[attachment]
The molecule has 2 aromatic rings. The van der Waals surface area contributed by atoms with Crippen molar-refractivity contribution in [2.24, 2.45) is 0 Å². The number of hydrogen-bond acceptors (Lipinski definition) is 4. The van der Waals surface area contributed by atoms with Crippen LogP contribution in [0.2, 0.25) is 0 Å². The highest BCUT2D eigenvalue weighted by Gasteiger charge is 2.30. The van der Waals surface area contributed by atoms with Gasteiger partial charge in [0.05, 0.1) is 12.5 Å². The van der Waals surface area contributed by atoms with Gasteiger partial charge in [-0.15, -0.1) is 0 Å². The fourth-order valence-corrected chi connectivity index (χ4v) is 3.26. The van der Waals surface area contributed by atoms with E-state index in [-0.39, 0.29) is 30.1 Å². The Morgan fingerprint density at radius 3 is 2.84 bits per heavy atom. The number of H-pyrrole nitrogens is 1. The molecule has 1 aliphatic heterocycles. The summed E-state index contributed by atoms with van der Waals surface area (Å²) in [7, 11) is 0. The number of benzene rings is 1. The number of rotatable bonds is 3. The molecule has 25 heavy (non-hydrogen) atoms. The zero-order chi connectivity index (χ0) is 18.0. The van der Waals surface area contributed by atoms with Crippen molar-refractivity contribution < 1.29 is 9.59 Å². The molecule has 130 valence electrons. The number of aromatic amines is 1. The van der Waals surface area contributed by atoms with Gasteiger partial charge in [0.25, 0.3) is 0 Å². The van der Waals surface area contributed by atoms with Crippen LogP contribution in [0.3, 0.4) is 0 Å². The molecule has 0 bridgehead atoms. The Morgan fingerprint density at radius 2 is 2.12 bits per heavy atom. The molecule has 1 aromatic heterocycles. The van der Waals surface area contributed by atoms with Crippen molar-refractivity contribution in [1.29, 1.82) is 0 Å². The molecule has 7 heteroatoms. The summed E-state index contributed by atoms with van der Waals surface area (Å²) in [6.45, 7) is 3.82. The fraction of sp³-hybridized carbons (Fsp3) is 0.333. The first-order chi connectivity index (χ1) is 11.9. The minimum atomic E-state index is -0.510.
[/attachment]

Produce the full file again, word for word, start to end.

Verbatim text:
The molecule has 2 aromatic rings. The van der Waals surface area contributed by atoms with Crippen molar-refractivity contribution in [2.24, 2.45) is 0 Å². The number of hydrogen-bond acceptors (Lipinski definition) is 4. The van der Waals surface area contributed by atoms with Crippen LogP contribution in [0.2, 0.25) is 0 Å². The highest BCUT2D eigenvalue weighted by Gasteiger charge is 2.30. The van der Waals surface area contributed by atoms with Gasteiger partial charge in [0.05, 0.1) is 12.5 Å². The van der Waals surface area contributed by atoms with Gasteiger partial charge in [-0.15, -0.1) is 0 Å². The fourth-order valence-corrected chi connectivity index (χ4v) is 3.26. The van der Waals surface area contributed by atoms with E-state index in [-0.39, 0.29) is 30.1 Å². The Morgan fingerprint density at radius 3 is 2.84 bits per heavy atom. The number of H-pyrrole nitrogens is 1. The molecule has 1 aliphatic heterocycles. The summed E-state index contributed by atoms with van der Waals surface area (Å²) in [7, 11) is 0. The number of benzene rings is 1. The number of rotatable bonds is 3. The molecule has 25 heavy (non-hydrogen) atoms. The zero-order chi connectivity index (χ0) is 18.0. The van der Waals surface area contributed by atoms with Crippen molar-refractivity contribution < 1.29 is 9.59 Å². The molecule has 130 valence electrons. The number of aromatic amines is 1. The van der Waals surface area contributed by atoms with Gasteiger partial charge in [0.25, 0.3) is 0 Å². The van der Waals surface area contributed by atoms with Crippen LogP contribution in [0.3, 0.4) is 0 Å². The molecule has 0 bridgehead atoms. The Morgan fingerprint density at radius 2 is 2.12 bits per heavy atom. The molecule has 1 aromatic heterocycles. The van der Waals surface area contributed by atoms with Crippen molar-refractivity contribution in [1.29, 1.82) is 0 Å². The molecule has 7 heteroatoms. The summed E-state index contributed by atoms with van der Waals surface area (Å²) in [6.45, 7) is 3.82. The fraction of sp³-hybridized carbons (Fsp3) is 0.333. The first-order chi connectivity index (χ1) is 11.9. The minimum atomic E-state index is -0.510.